Salmon stir fry

A take-away or delivery meal is no bad thing occasionally, but nothing beats home-cooked food for the wealth of nutrients it provides.  And it doesn’t need to be complicated either! Plan a stir fry which includes chopped peppers, onion, carrots, baby sweetcorn, chopped broccoli and mange tout. Add flavourings such as soy sauce, coriander, and sweet chilli sauce and a protein source of choice for a quick, colourful and super nutritious dinner.

shutterstock_245873155-cruciferous-vegetables-jan17

Each fruit or vegetable brings a wealth of nutrients to the table: variety is key, and the body gets a balanced spread.  In terms of vegetables, the cruciferous vegetables (think broccoli, cauliflower, brussels sprouts and pak choi) are extremely nutrient dense, and especially rich in magnesium which we know to be deficient in the average diet.  Magnesium is essential for so many bodily processes including for hormone balancing, and good nerve and brain function. Cruciferous vegetables are also rich in fibre which helps to keep the bowels working smoothly.

And if vegetables really aren’t your bag, then they can always be ‘disguised’ in dishes such as spaghetti bolognaise, pasta sauces, curries and other spicy dishes.

So, try to include as many fruits and vegetables in your daily diet as possible – your body will definitely thank you for it.

Stay well.

FOR MORE GREAT DIET AND LIFESTYLE ADVICE:

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For everything you need to know about vitamins, minerals and herbs visit our sister site Herbfacts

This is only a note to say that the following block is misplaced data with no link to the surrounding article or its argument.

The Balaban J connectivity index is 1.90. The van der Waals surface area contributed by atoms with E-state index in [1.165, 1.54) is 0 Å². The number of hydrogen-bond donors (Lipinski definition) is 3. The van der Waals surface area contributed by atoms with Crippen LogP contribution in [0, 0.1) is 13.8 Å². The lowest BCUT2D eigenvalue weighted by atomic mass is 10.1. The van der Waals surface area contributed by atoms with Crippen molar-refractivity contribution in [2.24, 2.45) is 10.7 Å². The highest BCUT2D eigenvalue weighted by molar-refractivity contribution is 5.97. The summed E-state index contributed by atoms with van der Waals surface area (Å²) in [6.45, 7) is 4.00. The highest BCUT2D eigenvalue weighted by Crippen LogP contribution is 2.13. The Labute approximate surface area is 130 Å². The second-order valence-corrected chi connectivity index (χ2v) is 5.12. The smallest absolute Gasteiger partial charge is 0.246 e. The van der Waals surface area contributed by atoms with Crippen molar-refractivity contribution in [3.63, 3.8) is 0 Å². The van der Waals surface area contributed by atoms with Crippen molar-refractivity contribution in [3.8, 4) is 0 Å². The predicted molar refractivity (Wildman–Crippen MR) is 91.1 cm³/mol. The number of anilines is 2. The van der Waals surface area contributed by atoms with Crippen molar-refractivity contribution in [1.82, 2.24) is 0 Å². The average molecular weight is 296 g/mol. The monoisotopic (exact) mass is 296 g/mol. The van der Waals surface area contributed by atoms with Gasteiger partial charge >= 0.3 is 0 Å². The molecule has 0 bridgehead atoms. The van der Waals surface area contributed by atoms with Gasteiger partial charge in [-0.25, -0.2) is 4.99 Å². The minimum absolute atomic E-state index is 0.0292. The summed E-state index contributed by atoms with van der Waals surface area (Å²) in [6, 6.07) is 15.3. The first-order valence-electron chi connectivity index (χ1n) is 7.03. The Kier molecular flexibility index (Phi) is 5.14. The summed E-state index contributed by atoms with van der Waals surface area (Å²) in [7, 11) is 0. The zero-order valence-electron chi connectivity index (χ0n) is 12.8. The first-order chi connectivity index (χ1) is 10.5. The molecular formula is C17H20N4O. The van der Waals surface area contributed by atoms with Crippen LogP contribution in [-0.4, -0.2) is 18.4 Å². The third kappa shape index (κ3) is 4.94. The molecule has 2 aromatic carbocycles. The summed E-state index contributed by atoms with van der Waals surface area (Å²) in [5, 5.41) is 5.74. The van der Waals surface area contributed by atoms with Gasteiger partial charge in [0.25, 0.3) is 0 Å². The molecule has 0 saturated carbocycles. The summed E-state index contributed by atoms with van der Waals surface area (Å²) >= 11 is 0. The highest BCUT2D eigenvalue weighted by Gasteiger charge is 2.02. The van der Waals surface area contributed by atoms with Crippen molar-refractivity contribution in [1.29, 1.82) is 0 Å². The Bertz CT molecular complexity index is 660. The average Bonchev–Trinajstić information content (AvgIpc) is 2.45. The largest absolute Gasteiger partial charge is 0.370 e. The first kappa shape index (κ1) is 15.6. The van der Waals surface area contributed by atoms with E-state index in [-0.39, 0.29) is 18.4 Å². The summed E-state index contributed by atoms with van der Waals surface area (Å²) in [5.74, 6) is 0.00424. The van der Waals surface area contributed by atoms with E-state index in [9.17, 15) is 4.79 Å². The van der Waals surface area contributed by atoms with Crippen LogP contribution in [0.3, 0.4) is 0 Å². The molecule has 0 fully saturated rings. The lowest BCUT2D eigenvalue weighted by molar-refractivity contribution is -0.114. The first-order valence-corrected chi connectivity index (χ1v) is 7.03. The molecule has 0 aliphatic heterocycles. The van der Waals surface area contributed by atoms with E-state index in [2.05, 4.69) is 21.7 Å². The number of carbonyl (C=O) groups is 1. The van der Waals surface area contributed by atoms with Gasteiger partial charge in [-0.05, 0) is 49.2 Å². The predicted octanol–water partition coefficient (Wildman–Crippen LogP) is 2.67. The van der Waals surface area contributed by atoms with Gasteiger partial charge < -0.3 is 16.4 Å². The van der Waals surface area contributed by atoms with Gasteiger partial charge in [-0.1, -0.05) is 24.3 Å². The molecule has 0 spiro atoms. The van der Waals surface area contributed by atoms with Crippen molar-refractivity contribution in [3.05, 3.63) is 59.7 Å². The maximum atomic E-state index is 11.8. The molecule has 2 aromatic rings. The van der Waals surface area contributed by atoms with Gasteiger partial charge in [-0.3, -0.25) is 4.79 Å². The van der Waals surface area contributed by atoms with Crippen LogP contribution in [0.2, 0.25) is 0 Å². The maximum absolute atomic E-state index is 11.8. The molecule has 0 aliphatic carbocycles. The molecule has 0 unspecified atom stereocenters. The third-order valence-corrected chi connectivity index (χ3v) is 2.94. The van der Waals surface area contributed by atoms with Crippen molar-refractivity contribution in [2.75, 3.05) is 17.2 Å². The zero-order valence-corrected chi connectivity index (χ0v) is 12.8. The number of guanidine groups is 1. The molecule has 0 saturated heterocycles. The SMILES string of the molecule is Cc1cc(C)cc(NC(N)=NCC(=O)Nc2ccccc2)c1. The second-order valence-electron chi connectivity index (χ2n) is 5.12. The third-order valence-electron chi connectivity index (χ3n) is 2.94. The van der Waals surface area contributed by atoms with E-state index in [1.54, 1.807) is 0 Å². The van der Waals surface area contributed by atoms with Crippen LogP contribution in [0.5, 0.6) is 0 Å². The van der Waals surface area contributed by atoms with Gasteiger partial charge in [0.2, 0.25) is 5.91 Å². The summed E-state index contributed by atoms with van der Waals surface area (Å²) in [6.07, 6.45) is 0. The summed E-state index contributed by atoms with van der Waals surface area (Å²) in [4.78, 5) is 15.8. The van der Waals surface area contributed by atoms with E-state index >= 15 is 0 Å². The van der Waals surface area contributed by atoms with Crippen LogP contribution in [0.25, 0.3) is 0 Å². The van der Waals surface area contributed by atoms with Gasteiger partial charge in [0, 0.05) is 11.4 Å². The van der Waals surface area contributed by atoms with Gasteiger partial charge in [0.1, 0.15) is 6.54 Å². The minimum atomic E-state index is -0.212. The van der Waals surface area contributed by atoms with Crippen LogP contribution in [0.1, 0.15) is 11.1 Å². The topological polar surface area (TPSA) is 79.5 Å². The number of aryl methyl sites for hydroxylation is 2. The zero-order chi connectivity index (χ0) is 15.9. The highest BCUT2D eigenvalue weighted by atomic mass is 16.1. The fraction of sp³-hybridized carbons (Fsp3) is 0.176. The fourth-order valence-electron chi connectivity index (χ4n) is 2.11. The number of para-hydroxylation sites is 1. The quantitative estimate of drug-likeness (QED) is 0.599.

All images: Shutterstock

 

Top nutrition tips to support your smile

Cloe up of woman smiling brightly with a becah background

A great smile can light up your face (and a room). But what if you’re worried about your teeth or just don’t feel confident enough to really pile on the smile? 

Whatever the reasons, it’s time to change your thought processes and embrace your smile.

This National Smile Month, clinical nutritionist Suzie Sawyer shares her top tips to show you how.

Get the basics right

When we give a big smile, obviously our teeth are one of the first things that get noticed.  This is great if your pearly whites really are white, but not so good if you don’t think yours look great or they are giving you trouble.

Vitamin D and a sunshine symbol written in the sand

As with everything in the body, good nutrition underpins health and teeth need ‘feeding’ with the right nutrients. Top of the list are vitamin D and calcium; both used to build and protect healthy teeth.  Whilst most of this is done during childhood development years, just like bones, the teeth need feeding from within throughout life.

A range of foods containing calcium

Vitamin D deficiency is still widespread as it’s not easy to obtain from food. Supplementation with a minimum of 10 micrograms daily is needed throughout the year.  However, some foods that are rich in calcium. like oily fish with bones  such as sardines, also contain some vitamin D.  Other great sources of calcium are dairy, calcium-enriched plant milks, green leafy vegetables and nuts and seeds.

Love your gums